Things really heated up on India's 1999-2000 tour of Australia. In Adelaide, umpire Daryl Harper infamously gave Tendulkar out lbw when hit on the shoulder while trying to duck under a Mcgrath bouncer that didn't get up. In Melbourne, Tendulkar played McGrath cautiously while attacking the other bowlers on his way to 116 and 52. But in Sydney, both attacked, and in an epic over, Tendulkar took consecutive pulled boundaries off McGrath and then, when the bowler went fuller, drove him down the ground. McGrath responded by dismissing Tendulkar lbw off the last ball of the over with an inswinger.
Another memorable contest ensued a year later, in Nairobi, in the first ICC KnockOut, which would later become the Champions Trophy. Tendulkar was in a belligerent mood, getting 33 runs off 30 balls from McGrath, including a six down the ground and one over midwicket. Most surprisingly, Tendulkar, apparently, sledged his opponent. He admitted as much in later interviews, saying he had done it to put McGrath off his game. "That's one of the games I remember where I didn't say a word at all. He was the one sledging me," McGrath told ESPNcricinfo in an interview in 2005.
McGrath had the big moments in the second half of the rivalry, dismissing Tendulkar in Test wins in Mumbai (2001) and Nagpur (2004) and in the first over of India's chase in the 2003 World Cup final. In all, he got Tendulkar six times in Tests and seven times in ODIs.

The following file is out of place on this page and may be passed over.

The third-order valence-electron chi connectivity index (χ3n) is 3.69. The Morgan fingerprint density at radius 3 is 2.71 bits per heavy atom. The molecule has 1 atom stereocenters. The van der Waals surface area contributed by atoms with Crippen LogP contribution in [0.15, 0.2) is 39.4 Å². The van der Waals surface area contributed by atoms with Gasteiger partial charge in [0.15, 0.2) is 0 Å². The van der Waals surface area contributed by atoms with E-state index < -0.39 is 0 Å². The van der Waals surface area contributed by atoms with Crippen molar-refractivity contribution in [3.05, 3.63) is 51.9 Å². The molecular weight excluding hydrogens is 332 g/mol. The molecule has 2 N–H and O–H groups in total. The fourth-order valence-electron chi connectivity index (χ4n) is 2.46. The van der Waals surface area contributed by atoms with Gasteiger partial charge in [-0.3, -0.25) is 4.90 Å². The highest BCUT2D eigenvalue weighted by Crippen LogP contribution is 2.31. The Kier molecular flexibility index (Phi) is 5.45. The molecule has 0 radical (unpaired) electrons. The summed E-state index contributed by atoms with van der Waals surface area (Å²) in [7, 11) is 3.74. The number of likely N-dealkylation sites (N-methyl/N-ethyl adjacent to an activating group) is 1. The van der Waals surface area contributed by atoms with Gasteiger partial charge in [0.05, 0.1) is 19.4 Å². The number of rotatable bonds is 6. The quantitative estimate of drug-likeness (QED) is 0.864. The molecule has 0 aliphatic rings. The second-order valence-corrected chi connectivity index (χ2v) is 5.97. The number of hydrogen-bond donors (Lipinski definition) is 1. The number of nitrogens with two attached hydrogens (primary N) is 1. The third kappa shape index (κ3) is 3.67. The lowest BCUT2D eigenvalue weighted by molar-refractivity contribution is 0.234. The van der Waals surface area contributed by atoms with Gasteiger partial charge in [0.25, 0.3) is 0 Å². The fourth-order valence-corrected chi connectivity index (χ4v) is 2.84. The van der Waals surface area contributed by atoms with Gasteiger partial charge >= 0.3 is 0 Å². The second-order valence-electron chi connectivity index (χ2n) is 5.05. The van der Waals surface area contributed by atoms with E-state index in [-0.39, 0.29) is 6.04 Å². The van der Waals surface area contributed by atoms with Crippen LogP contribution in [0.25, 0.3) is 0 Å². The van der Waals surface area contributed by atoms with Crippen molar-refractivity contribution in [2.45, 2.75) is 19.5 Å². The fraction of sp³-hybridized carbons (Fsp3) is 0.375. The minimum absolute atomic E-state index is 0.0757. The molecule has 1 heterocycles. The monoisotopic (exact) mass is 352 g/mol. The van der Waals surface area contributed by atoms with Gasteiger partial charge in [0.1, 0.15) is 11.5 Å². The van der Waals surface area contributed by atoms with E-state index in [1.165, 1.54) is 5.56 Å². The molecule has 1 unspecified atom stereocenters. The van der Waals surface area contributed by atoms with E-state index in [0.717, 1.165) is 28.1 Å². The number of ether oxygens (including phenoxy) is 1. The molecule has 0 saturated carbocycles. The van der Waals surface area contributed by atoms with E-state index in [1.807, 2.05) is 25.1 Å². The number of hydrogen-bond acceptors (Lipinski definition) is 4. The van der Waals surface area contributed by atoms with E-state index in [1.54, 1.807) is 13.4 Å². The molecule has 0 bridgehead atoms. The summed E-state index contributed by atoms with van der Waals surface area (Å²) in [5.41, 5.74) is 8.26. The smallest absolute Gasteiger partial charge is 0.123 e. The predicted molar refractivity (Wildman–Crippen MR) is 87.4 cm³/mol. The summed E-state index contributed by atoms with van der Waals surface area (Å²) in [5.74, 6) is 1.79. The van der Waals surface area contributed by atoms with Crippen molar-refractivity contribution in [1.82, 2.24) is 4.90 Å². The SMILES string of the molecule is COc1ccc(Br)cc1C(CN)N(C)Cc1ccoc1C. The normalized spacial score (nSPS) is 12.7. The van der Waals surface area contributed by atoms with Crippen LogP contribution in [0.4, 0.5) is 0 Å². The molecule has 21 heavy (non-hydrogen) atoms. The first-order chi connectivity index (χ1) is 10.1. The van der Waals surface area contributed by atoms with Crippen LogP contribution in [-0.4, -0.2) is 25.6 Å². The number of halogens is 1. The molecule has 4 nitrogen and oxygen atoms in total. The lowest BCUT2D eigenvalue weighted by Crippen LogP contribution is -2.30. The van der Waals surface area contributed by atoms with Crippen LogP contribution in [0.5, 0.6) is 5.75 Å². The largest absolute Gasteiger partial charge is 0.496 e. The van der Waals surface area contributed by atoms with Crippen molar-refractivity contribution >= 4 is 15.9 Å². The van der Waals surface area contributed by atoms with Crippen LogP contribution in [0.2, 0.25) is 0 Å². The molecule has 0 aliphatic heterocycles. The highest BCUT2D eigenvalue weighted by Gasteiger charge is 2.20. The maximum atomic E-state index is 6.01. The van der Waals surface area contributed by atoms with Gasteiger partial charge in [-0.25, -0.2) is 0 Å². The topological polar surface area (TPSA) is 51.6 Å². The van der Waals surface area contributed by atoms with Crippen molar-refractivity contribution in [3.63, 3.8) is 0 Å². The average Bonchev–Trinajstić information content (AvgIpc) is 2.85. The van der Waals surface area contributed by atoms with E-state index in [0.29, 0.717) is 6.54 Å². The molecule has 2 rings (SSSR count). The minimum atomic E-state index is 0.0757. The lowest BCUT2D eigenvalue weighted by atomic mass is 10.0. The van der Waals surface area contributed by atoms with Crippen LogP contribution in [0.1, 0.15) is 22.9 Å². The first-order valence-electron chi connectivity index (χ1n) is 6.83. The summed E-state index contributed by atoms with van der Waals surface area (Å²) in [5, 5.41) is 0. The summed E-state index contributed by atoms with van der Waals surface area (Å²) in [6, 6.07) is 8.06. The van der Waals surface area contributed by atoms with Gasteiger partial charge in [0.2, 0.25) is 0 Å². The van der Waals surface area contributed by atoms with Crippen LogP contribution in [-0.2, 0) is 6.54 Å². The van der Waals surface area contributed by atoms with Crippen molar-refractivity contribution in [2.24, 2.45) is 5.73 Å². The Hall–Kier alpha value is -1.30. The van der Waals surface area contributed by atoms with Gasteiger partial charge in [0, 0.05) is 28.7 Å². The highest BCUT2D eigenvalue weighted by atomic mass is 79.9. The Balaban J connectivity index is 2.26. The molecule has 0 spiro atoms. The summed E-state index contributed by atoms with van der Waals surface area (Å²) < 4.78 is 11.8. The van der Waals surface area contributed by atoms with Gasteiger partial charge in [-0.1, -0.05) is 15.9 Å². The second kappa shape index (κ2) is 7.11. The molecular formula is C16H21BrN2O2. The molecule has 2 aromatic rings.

Brian Lara v Muttiah Muralitharan
Ahead of West Indies' 2001 tour of Sri Lanka, Brian Lara's Test average had dipped below 50. He responded by preparing harder than ever for the tour. Muralitharan had just gone past 350 wickets. He had tormented some of the world's best batsmen, particularly on home pitches. Lara amassed 688 runs at 114.66 in the series and was dismissed just twice by Muralitharan. It was a staggering tally considering just one other West Indies batsman got more than 200 runs in the series as they were beaten 3-0. Muralitharan took 24 wickets, with two ten-wicket hauls, but could not unsettle Lara.
Lara credited Sir Garry Sobers for his improved technique and said they key was avoiding cross-batted shots like the sweep and watching the ball from the spinner's hand. Muralitharan has always maintained that Lara was the batsman who played him best.
Ricky Ponting v Andrew Flintoff
Flintoff to Ponting, over number 13, fourth innings, Edgbaston, 2005 Ashes, third session on day three, Test match on the line - one of the most memorable overs in modern cricket history. With Australia chasing 282 to make it 2-0 in the series, Flintoff dismissed Justin Langer off the second ball of his first over of the innings to make it 47 for 1. Ponting walked in, and Flintoff, bowling at above 90mph, rapped him on the pads, then took a thick inside edge, before hitting the pads again. With one ball left in the over, he bowled one wide of off, and the umpire called a no-ball. The seventh ball was a fast outswinger, angling in and then straightening late. Ponting stabbed, nicked, and walked off for a duck. One of the best batsmen of his era, with a Test average of more than 58, had been worked over.
That was in the second Test the two played against each other, and the rivalry continued for the next four years. Ponting fell to Flintoff again in the fifth Test in 2005 and succumbed to him twice during the ICC Super Tests later in the year. But he turned the tables when Flintoff toured Australia as captain in 2006-07. Ponting scored 576 runs at 82.28 and was out just once to Flintoff as Australia won 5-0. Two years later, in his final Test, the decider of the 2009 Ashes, Flintoff ran Ponting out with a direct hit from mid-on to seal the series for England.
Mohammad Isam is ESPNcricinfo's Bangladesh correspondent. @isam84